You’re given a pair of binoculars.The instument has heft, the parts are machined with precision, the black pebbled casing holds a grip, and the lenses shine.
You notice that the people who gave you the binoculars have their own. You hear people talking about the dazzling sights the binoculars bring into view.
You try out the instrument, anxious to see for yourself. Like most people around you, you pan up at the sky and . . . everything’s blurry. You can’t see a thing.
You’re asked what you see. Embarrassed, you make vague, general statements about how amazing the binoculars are. What a gift! You are, after all, impressed with the workmanship.
Oh, your interlocutor responds, obviously unconvinced by your him-hawing. Sometimes, they explain, it’s hard to see stuff at first. The trick is that you not only have to look through the binoculars but, at the same time, you have to really super believe that you’re seeing dazzling sights out the other end. Then the binoculars will work.
You’re game. You fit the binoculars to your face and try substituting a strongly-willed belief in the stuff you don’t see for the stuff you don’t see. You’re not screwing around: you really try and you do it for a long time. You’re not ashamed to publicly admit your belief in these dazzling sights. You even put some effort into getting other people to believe.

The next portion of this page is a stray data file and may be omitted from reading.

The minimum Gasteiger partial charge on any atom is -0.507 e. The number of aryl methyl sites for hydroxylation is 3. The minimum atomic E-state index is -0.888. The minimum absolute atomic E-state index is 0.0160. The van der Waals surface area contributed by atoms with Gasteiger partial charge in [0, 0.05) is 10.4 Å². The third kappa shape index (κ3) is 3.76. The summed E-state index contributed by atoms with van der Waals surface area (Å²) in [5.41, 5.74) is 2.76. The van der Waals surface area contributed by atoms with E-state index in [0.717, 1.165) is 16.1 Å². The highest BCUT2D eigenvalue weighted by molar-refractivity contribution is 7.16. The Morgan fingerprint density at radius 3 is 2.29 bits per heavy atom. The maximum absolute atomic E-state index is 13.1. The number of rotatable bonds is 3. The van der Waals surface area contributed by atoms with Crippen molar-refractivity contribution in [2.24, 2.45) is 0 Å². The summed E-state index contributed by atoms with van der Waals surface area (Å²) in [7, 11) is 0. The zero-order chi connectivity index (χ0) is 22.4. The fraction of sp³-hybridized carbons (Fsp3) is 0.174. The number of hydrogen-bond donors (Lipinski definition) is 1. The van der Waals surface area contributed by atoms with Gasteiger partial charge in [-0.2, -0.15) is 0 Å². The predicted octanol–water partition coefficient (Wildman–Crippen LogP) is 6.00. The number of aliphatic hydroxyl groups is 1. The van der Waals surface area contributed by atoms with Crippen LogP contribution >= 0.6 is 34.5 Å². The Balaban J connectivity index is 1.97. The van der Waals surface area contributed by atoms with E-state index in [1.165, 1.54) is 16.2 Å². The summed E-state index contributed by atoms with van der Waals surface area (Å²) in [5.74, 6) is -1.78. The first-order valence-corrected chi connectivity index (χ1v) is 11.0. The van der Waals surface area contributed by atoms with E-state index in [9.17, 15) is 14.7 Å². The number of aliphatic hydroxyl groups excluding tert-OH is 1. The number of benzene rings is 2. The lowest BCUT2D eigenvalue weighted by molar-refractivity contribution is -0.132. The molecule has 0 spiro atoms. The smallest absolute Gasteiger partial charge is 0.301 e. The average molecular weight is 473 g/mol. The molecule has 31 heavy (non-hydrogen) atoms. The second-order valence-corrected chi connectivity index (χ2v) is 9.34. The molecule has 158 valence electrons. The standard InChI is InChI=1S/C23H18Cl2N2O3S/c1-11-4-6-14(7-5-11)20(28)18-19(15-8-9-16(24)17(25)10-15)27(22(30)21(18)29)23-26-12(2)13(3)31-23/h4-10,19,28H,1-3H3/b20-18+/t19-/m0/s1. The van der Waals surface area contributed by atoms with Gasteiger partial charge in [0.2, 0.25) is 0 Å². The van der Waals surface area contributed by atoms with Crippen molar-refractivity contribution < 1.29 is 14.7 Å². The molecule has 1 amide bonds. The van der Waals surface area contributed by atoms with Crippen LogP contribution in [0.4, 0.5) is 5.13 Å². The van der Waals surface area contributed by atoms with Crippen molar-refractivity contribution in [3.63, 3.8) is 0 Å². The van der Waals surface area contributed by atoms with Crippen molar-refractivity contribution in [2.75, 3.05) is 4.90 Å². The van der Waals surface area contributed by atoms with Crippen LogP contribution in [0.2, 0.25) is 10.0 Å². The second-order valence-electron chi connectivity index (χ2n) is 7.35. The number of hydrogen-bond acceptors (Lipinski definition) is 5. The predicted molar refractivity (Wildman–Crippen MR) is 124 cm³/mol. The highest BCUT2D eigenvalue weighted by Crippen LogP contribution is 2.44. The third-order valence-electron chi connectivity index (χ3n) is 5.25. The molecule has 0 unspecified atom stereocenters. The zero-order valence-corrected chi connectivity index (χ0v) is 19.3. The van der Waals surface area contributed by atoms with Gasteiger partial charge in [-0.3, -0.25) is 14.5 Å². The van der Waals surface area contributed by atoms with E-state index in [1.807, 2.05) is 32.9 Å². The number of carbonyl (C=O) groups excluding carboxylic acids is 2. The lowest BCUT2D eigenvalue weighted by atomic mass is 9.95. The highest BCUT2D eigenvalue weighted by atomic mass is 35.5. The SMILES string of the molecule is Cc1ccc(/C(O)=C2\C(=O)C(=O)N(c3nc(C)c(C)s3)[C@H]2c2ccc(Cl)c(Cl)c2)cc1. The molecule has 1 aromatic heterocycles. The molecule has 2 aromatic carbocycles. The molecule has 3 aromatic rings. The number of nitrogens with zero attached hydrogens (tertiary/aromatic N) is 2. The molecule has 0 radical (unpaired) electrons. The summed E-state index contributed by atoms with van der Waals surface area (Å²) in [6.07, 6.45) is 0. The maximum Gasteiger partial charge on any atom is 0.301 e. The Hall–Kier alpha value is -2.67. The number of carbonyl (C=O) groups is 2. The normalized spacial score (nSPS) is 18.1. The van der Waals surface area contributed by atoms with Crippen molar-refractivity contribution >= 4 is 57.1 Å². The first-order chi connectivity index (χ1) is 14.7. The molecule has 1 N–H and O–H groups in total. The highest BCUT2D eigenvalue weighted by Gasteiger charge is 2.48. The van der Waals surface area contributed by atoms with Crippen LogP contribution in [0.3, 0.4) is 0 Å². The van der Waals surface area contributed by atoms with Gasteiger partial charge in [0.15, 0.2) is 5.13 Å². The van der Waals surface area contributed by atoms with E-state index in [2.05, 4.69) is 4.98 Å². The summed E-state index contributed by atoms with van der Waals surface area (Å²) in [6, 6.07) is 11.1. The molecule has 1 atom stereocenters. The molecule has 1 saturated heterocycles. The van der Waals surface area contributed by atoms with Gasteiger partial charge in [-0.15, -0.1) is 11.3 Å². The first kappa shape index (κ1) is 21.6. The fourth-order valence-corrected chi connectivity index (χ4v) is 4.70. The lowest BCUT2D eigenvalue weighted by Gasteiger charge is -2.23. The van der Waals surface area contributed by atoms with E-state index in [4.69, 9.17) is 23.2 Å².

But the sun is hot, the days are long, and you still don’t see any of those dazzling sights.
Your will flags. Other people start to get suspicious of you. You start to get suspicious of you. The whole thing is about believing – really, truly, fervently believing – and you, my friend, don’t appear to believe. Otherwise you’d see stuff, right? Or, at least, find enough comfort in the strength of your belief in those dazzling sights that you won’t mind not seeing them?
You have to be honest. It hasn’t worked. You’re ready to give up. You sit down on a rock, the binoculars dangling from your knees, your knees hugged to your chest.
You turn the instrument over and over, admiring its heft, its precision machined parts, its black pebbled casing, its shining lenses.
And then – whammo! – lightning strikes.
You turn the binoculars around and look through them “backwards.” And you cry. The world at your feet comes into focus and it is filled with dazzling sights.
You believe now even less than you did a moment ago.
The binoculars didn’t need you to believe in them. They needed you to look through the right end.